For PWM you need a 4-pin fan header and all fans to operate. Using a PWM fan for a motherboard with 3-pin fan header means you'll not have smart fan control and it will run full speed unless you cap voltages. If your motherboard doesn't feature enough 4-pin fan headers you can buy a 5.25-inch bay fan controller with 3-pin support for existing fans, ideally buy one with 30W per channel but may cost $50-$70 and totally worth it with USB offering easy automatic profiles. Check reviews/forums for the best ones to operate and reliability.

I only need one rear exhaust fan controller via the motherboard than a controller using Asus AI Suite II. As I mentioned any settings here dial them to the BIOS whereas in Windows this allows me to tune to certain workloads - same applies for USB controllers. Any profile made has to be customised no matter to similarities in hardware. Most software offers automatic calibration to get you started.

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Since blowers are reference designs and yes AIBs offer their own variations, it still outweighs getting a custom card that directly pushes the heat into your case. You need a very good case with good air flow, ie ATX to shift enough air quickly before it builds up and you experience reliability issues which is a QA failure of the system of a 12 hour test. There are of course known issues with reference design. If I was wanting a 1080 not based upon blower design I'd go with the EVGA 1080 Hybrid based upon the FTW and avoid Corair-based AIO's to avoid most issues, lack of room I'd buy a new case to fit it :) Btw I'm running a 144Hz panel at 1440p 120Hz and being close to 100fps is good enough for most titles maxed. If you do go VR the demands are double that for typical gaming, don't skimp on a good GPU ;)

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 First, really thank you for taking the time.

1 hour ago, SMiThaYe said:

For PWM you need a 4-pin fan header and all fans to operate. Using a PWM fan for a motherboard with 3-pin fan header means you'll not have smart fan control and it will run full speed unless you cap voltages.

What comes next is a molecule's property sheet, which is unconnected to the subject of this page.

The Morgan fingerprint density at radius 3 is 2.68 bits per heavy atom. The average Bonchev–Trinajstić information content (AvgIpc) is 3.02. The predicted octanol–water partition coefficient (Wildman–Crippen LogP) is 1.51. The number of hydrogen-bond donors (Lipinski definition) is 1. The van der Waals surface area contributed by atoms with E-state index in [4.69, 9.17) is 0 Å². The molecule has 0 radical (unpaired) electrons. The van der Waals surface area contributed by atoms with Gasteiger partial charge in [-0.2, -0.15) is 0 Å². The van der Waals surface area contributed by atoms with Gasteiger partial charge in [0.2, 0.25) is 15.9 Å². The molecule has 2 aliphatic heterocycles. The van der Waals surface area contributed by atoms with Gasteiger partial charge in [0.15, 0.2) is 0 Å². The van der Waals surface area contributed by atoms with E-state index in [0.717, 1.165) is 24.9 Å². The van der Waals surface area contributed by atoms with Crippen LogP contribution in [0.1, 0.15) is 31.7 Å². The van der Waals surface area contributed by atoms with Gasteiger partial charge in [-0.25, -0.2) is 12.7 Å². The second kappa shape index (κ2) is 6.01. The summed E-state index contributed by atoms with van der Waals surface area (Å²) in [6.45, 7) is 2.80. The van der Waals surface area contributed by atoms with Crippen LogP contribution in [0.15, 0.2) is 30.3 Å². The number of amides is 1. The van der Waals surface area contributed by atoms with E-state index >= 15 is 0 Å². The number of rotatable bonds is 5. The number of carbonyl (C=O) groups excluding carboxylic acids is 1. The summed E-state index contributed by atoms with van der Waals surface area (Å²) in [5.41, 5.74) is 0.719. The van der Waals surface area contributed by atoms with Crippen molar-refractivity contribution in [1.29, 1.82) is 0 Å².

There must be a very good reason that it works this way.

    My Asus Z97i Plus uefi bios lets me make custom fan curves for every fan in my case in DC mode. In fact only the CPU cooler spins until I hit 55 degrees, which never happens during low load application. ...ok I want to honor the time you took and I do have a clearer understanding of my options and what I need to do... but I still don't understand why I can create DC custom fan curves and why PWM ones would be better. To be clear I can control the rpms of every fan whether or not they are plugged into 3 or 4 pin plugs... actually the cpu cooler is the only one plugged into a 4 pin pwm plug.. and it is the only one I can't turn all the way off.. not that I would want too. ... its possible that I am just confused, but it struck me as odd and I checked. I now do understand why trying to put the cpu cooler into PWM mode makes all the other fans spin to max (as you explained in the quote.)  

At some point.. depending on how VR progresses and we find out what it takes to really get the optimal experience, I will probably move up to mATX case so that I can run SLI.. I have been waiting for this since I was 10 years old... and that was a long time ago. I still might build a custom loop for my present rig, part of the fun would be figuring out how to fit it into the little cube.. or I will start bashing my head into the wall and move on up while its already all torn open :)

Anyway I am grateful,  For now I am probably going to wait and see if the FE issues get fixed with a driver update and how people react to other manufacturer reference designs and hopefully have a 1080 in the next couple months. If it doesn't and they are all considered junk.. the custom loop starts looking very attractive. I just want to jump into the current tech early, the price is the same whether they are just out or almost shipping the next Gen. As an aside.. I think it is strange that not more has been written about the ghost launch, the GTX 1080 has been out for a week, yet they are still impossible to aquire. Thank you, really.